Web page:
JAMAICANS are being urged to provide feedback to the Government on draft regulations for the implementation of the National Identification System (NIDS) by February 21.
Minister without portfolio in the Office of the Prime Minister Floyd Green made the appeal on Tuesday in Parliament while tabling the four draft regulations which deal with the administration of NIDS, security procedures, an appeals process and assigning a National Identification number.
They are the National Identification and Registration Regulations, 2023; National Identification and Registration (Information Security) Regulations, 2023; National Identification and Registration (Appeal Tribunal) Regulations, 2023; and the National Identification and Registration (Assignment of National Identification Numbers) Regulations, 2023, respectively, which accompany the National Identification and Registration Act, 2021 that provides a legal framework for NIDS.
Green said the regulations have been laid in the House so that they can be “taken, considered, reviewed and feedback can be given to us before we take the debate of the regulations”.
He added: “We are sharing the regulations here [in the House] in hard copy. We are also putting the soft copies up on the national identification website, that is: www.nidsfacts.gov.jm so people can access the regulations.” Government, he said, is ensuring that it is participatory and inclusive in the rolling out of NIDS.
Green also encouraged Members of Parliament to speak to their constituents about the regulations and to get feedback from them.
All feedback, he said, should be provided to NIDS project executing team at: firstname.lastname@example.org.
“Also, we have designed a form on the NIDS facts website so people can go to the website, read the regulations and provide real time feedback using that portal,” he said.
Green said the regulations dealing with the security of the system “are perhaps the most important regulations to many persons because people are genuinely concerned about the steps that will be taken to ensure that their information is secure”.
He said the National Identification and Registration (Information Security) Regulations, 2023 “go into great detail to treat with issues such as security standards, processes, practices that the national identification registration authority will be expected to abide by. If the authority fails to do so, the national identification and registration inspectorate and indeed Parliament is empowered to bring the authority back into line.”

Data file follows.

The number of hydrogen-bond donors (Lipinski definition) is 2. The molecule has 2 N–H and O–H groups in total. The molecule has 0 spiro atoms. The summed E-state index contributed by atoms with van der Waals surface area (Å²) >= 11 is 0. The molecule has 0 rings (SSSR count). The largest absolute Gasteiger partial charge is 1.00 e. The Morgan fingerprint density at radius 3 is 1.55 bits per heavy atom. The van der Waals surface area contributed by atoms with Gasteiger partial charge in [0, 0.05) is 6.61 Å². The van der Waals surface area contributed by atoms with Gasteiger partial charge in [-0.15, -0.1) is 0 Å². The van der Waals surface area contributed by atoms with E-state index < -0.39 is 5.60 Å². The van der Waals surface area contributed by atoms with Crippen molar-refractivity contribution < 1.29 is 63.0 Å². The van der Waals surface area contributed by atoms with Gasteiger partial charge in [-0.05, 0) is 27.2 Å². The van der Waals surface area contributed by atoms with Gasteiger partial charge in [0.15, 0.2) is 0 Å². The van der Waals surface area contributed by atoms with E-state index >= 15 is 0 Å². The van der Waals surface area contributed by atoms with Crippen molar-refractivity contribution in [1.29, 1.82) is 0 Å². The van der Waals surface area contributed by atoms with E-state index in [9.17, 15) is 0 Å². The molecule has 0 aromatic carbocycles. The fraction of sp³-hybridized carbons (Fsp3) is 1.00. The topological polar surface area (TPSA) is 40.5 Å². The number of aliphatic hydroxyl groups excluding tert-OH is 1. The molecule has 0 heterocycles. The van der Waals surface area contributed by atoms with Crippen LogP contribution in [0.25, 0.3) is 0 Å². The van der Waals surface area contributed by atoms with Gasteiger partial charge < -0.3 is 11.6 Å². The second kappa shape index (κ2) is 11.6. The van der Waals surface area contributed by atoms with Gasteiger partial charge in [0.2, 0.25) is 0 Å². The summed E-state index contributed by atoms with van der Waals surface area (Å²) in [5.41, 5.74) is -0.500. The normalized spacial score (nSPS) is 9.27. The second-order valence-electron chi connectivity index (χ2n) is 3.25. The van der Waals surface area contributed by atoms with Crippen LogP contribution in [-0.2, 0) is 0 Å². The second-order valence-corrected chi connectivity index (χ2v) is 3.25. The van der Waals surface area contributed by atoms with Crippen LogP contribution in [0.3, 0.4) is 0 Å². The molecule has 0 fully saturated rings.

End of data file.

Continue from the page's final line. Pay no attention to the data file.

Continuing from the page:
In terms of the National Identification and Registration Regulations, 2023, Green said these seek to outline the practicalities having to do with application, enrolment, cancellation, renewal; and also contains the requisite application forms.
“So the forms are attached and people will see what the application form looks like, people will see the process that they would go by if they’re seeking to cancel, people will be able to see how persons with disabilities and others requiring assistance such as the elderly will be able to access NIDS,” he said. Green said the regulations also outline the type of documents that may be accepted, and the fees attached to losing or mutilating the national identification card.
Meanwhile, Opposition spokesperson Julian Robinson commended Minister Green “for the approach of inclusivity and consultation and for providing sufficient time for persons to review it; if we had started this way we would have been much further down the wicket. We will reserve our comments [until] we have gone through the regulations”.
The Government says NIDS will provide a comprehensive and secure structure to enable the capture and storage of personal identity information for citizens and persons ordinarily resident in Jamaica. NIDS, it said, will become the primary source for identity assurance and verification, and will result in improved governance and management of social, economic and security programmes.